Clare Boothe Luce Biography, Life, Interesting Facts
Clare Boothe Luce was an American playwright, writer, and served as the Italian delegate in behalf of the US Nation during President Eisenhower’s administration. She was the first woman in Congress to be awarded the Presidential Medal of Freedom in 1983 bestowed by President Ronald Reagan.
Clare Boothe Luce was married twice in her life of which the first one ended in divorce. In 1923, she married George Tuttle Brokaw at the age of 20 but separated due to him being an alcoholic in 1929. The couple had a daughter named Ann Clare Brokaw who died at the young age of 19 due to an automobile accident.
She then married multi-company publisher Henry Robinson Luce on November 23, 1935. The couple was together until his untimely death due to a heart attack in 1967.
Clare Boothe Luce remained a widow then until her death on October 9, 1987, due to brain cancer. She died on her home at Washington D.C. at the age of 84.
The Child Born of Illegitimacy
Despite Luce’s phenomenal success in her adulthood, her birth was covered in controversy. Born as Ann Clare on March 10, 1903, in New York City, she was the child of William Franklin Boothe and Ann Clara Schneider. She was the younger of two children, having an older brother named David Franklin Boothe. Since her parents were not married, they eventually split up in 1912.
Clare Boothe Luce inherited his father’s love for literature which she exhibited in the form of writing in her adulthood. At school, she graduated as the top student of her class in 1919 at Tarrytown, New York.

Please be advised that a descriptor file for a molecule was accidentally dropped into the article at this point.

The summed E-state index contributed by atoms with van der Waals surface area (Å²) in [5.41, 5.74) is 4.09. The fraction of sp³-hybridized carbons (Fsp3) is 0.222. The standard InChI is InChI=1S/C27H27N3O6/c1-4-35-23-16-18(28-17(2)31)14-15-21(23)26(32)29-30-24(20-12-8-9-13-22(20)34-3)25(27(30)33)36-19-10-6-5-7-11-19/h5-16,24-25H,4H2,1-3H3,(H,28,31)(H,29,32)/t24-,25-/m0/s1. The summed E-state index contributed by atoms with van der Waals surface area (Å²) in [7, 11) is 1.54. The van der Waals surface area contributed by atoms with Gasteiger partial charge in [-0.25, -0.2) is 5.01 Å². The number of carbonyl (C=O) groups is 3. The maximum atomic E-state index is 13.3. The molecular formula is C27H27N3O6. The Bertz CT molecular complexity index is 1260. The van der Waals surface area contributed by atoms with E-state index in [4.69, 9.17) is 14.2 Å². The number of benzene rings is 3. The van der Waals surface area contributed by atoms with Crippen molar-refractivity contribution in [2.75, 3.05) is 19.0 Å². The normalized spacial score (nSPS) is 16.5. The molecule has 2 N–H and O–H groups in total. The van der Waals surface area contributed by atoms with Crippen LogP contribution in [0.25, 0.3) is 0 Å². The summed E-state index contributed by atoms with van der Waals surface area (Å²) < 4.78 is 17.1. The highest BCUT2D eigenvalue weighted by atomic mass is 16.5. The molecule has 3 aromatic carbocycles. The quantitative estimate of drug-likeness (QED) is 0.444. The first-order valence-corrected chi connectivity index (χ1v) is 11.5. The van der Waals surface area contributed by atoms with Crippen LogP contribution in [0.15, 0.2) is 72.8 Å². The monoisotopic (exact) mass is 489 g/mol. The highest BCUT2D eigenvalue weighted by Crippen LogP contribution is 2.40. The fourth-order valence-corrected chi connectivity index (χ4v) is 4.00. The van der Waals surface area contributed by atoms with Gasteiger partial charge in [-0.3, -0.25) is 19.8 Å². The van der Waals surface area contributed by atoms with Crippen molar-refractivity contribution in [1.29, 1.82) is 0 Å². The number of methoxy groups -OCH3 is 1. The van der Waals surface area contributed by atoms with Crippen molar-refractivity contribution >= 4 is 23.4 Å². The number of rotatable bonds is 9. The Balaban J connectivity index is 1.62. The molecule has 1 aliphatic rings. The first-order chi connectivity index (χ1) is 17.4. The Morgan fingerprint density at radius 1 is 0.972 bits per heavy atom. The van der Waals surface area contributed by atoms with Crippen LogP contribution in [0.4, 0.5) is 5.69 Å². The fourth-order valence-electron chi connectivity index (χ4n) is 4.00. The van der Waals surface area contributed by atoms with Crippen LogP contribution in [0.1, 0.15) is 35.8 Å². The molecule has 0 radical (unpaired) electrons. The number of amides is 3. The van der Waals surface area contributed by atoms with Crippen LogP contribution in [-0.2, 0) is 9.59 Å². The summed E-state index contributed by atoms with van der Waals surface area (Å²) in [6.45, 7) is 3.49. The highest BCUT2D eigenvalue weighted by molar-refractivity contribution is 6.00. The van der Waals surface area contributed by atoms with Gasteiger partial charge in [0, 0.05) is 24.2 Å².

Clare Boothe Luce made her debut as a writer by her 1931 publication of Stuffed Shirts which was made up of a collection of short stories. She also had her hand in the writing aspect of various magazines.
Her first work as a playwright was entitled Abide With Me in 1936 which was a flop. Nevertheless, she continued producing more work and was skyrocketed to stardom with her work on the satirical movie entitled The Women in 1936. The play drew attention for its all-female cast with a dialogue that involved the discussion of men in a condescending manner. It was later on adapted into the big screen in 1936.
Political Assignments and Engagements
Clare Boothe Luce made her official entry to the world of politics when she won a seat in the US House of Representatives as a Republican in 1942 as Connecticut’s representative. As Connecticut’s representative decade later, she campaigned for Dwight Eisenhower in the 1952 presidential election.
Eisenhower was elected president and appointed Clare Boothe Luce as the Italian Ambassador who made her the first woman ever to hold a diplomatic position in US Congress. She served in the post from May 4, 1953, to December 27, 1956.
Initially, a lot of people, especially the Italians, were skeptical with her abilities but she proved them wrong. By the end of her work, she was loved by a great many and dubbed as La Signora or The Lady, by the people of Italy.
Mirabeau Buonaparte Lamar
Ferdinand de Lesseps